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Old 06-16-2012, 09:12 PM   #1
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Default All-Grain - Jacobite Ale clone

Research on this beer showed that the ingredients and percentages are fairly well known based on information from the Traquair House brewery. I was not sure about how much spice should be added and whether one batch or two so I erred on the low side. Can always add more later.

17 1/4 lbs Maris Otter
10 oz 120 Crystal
6 oz Victory Malt - this is my addition, not what is reported by the brewery
2 oz Roast Barley

2 oz Fuggles
3/4 oz crushed Coriander seed
2 packages Windsor yeast

Mashed at 140 F for 20 minutes, 150 for 30 and 158 for 30. First runnings (about 1 gallon) were caramelized by cooking down on the stove. I took the initial volume down to just under 1/2.

FWH with 2/3 of an ounce of Fuggles. Added the rest when the hot break was achieved.

A very full rolling boil for close to 2 hours until I was down to 6 gallons. Coriander was added for the last 5 minutes. Cooled and put into a carboy, added 2 packages of Windsor. Later that evening I divided this into 2 carboys as the ferment was so vigorous it was about to pop the airlock.

This is still in primary but everything looks perfect so far. Color was a very deep bronze, almost black. Creamy off white head. Once this is in the keg I'll taste test to see how the corinader addition is showing up. It will be easy enough at that point to 'dry hop' it with more coriander if required.

I love this beer but it is always very expensive to buy and comes in very small bottles. Lets hope my information and methods are all correct and this turns out to be a Jacobite Bombshell.

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Old 06-22-2012, 12:11 AM   #2
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What are your fermenting temps?

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Old 06-30-2012, 03:07 AM   #3
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What are your fermenting temps?
Primary and secondary roughly 68F. I have tasted this from secondary and the FWH comes through very nicely. Not enough coriander to be true to the original though. I may try 'dry hopping' it with another 1/2 - 1 oz of crushed seeds.

Jacobite is not a bitter beer and I think with the drying out that aging brings this will be on the money. Right now it borders on slightly sweet so adjust your own hopping accordingly. I'm fine with waiting a couple months.

Even without these minor adjustments this is already a great beer.
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Old 07-14-2012, 10:01 PM   #4
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I lagered this at 42F for 2 weeks and tasted it several times over that period. There is a very pleasant licorice taste to it that comes from the corinader blending with the great malt flavour. The keg is now sitting at room temperature where I'm planning to leave it for at least 2 months. This is a fantastic beer! Everyone who has tried it so far wants more. With 2 more months age on it I'm pretty sure the spicing will be perfect along with the great malt it already has. At that point we'll have a side by side tasting and see how close it is. Whether it is the perfect clone or not this is a great enjoyable Scotch Ale.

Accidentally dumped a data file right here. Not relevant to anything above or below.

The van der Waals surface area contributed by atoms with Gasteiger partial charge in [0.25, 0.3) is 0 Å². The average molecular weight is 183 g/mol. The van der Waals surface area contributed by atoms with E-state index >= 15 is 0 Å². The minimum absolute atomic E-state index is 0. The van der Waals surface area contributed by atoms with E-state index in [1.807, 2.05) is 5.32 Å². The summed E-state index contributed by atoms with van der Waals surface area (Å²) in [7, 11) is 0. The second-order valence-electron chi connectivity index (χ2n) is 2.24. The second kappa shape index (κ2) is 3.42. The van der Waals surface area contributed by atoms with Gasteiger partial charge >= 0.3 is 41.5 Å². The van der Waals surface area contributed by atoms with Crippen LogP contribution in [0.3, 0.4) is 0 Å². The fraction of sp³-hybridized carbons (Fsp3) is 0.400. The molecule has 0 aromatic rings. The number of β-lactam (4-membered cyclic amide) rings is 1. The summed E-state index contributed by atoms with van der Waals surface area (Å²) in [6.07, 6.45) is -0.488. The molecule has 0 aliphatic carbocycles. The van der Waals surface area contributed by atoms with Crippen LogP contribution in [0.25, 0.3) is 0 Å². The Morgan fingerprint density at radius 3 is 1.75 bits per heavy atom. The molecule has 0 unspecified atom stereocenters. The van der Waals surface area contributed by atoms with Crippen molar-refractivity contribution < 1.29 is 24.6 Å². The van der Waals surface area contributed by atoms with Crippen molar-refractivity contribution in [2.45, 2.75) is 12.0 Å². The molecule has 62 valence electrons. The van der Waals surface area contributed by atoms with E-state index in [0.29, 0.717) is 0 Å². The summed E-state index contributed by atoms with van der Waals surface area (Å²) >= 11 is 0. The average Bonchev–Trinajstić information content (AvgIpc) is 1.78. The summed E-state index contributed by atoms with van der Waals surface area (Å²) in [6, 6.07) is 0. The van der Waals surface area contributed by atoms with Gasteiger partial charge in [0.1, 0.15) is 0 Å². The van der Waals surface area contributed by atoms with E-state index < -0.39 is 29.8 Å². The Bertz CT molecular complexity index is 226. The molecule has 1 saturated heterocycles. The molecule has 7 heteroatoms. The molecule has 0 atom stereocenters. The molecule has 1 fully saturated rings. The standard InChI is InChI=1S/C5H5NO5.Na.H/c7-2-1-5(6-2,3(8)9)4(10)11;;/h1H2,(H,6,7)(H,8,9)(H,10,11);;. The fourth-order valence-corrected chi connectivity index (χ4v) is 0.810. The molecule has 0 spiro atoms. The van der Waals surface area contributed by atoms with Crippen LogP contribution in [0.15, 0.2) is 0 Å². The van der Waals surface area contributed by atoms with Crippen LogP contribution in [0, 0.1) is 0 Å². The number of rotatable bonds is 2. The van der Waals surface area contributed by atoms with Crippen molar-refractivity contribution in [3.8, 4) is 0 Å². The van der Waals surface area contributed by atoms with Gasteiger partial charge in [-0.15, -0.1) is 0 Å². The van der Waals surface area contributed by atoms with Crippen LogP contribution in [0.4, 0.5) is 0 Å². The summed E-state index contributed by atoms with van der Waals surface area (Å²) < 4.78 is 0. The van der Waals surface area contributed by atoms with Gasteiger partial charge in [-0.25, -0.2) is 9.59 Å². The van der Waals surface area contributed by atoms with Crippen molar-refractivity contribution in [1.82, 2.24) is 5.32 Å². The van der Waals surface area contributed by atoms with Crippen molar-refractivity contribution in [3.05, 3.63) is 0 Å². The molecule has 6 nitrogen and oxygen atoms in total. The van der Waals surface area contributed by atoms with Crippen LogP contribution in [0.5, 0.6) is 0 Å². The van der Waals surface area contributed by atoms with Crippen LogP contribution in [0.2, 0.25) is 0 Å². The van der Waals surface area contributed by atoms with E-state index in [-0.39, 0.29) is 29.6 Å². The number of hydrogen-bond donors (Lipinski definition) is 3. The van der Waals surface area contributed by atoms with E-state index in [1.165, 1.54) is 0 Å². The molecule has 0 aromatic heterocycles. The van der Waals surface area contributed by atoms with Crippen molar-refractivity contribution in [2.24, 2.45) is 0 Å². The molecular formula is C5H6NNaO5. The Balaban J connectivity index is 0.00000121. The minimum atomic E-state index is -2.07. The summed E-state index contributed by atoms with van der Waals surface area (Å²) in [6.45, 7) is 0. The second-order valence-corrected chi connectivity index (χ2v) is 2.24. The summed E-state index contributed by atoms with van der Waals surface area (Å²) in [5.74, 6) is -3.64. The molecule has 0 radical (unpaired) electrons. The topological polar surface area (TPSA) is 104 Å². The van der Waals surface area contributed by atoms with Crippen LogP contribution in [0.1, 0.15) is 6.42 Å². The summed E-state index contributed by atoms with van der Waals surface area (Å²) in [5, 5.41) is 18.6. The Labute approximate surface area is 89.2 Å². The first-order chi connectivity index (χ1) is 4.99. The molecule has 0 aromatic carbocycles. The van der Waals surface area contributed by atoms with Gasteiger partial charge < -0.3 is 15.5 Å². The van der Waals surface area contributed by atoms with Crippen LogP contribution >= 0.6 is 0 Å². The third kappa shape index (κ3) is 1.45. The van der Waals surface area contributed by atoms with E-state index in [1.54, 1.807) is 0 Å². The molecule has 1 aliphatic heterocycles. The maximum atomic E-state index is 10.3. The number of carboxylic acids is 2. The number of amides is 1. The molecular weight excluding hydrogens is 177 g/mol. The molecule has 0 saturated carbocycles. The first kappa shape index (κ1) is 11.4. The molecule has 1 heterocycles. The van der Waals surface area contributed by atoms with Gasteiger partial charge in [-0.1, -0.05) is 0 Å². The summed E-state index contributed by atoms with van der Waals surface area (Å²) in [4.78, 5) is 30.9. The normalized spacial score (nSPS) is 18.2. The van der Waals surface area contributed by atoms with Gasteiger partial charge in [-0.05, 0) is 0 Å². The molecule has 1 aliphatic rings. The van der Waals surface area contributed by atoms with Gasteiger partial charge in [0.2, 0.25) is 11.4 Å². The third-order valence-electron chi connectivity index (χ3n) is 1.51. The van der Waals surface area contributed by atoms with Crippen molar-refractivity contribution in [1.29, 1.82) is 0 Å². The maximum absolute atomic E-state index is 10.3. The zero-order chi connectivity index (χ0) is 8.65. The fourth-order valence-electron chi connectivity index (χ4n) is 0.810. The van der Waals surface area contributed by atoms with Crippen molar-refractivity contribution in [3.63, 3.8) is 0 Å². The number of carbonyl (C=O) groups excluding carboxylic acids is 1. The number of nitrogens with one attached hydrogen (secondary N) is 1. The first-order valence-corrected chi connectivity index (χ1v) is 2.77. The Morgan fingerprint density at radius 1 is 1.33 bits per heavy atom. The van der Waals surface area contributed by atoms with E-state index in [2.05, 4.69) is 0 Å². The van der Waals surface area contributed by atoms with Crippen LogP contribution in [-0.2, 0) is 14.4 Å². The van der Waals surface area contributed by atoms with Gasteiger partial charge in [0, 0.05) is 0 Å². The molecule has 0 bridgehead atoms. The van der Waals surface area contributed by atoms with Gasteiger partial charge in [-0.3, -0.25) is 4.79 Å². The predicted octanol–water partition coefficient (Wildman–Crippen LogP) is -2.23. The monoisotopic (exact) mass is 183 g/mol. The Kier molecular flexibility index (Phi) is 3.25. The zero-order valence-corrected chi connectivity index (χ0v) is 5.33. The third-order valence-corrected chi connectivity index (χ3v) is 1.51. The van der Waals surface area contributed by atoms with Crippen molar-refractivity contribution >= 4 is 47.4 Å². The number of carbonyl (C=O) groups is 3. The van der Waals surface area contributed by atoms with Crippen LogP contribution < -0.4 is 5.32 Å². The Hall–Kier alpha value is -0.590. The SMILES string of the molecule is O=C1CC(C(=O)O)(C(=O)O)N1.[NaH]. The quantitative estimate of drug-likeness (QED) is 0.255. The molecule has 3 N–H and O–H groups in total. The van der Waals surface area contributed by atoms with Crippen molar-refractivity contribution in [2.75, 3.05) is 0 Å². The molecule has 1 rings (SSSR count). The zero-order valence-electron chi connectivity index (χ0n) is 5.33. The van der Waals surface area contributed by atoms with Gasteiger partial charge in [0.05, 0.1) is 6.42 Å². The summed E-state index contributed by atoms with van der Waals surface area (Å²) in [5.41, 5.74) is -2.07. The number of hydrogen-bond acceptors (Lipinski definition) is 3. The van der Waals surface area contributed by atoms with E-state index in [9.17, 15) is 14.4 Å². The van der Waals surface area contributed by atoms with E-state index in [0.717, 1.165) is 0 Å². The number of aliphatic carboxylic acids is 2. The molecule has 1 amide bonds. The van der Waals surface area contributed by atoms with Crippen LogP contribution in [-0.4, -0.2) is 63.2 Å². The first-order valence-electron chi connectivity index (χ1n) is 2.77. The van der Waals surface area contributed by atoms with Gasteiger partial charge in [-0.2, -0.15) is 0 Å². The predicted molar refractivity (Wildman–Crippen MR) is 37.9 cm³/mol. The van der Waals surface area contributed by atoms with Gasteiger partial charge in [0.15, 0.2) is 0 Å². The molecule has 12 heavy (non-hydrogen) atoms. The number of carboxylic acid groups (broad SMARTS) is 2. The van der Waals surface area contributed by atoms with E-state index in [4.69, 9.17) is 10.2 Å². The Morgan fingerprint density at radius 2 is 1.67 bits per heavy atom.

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Old 12-17-2012, 06:56 AM   #5
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Any update as to how this turned out?

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Old 12-19-2012, 07:59 PM   #6
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Any update as to how this turned out?
I've been drinking this for a while now and it is very close to the original. To get even closer i will change two things next time.

Bittering hops can be upped as this did turn out a touch too sweet. I will add another half ounce, it could stand another full oz. if you like your beers bitter.

The coriander is not quite prominent enough. I will bump that up to at least a full oz. I never did dry spice it but that's an option anyone making this can use if you want to be conservative.
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Old 12-20-2012, 07:30 AM   #7
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Originally Posted by GordonT

I've been drinking this for a while now and it is very close to the original. To get even closer i will change two things next time.

Bittering hops can be upped as this did turn out a touch too sweet. I will add another half ounce, it could stand another full oz. if you like your beers bitter.

The coriander is not quite prominent enough. I will bump that up to at least a full oz. I never did dry spice it but that's an option anyone making this can use if you want to be conservative.
Thanks!!
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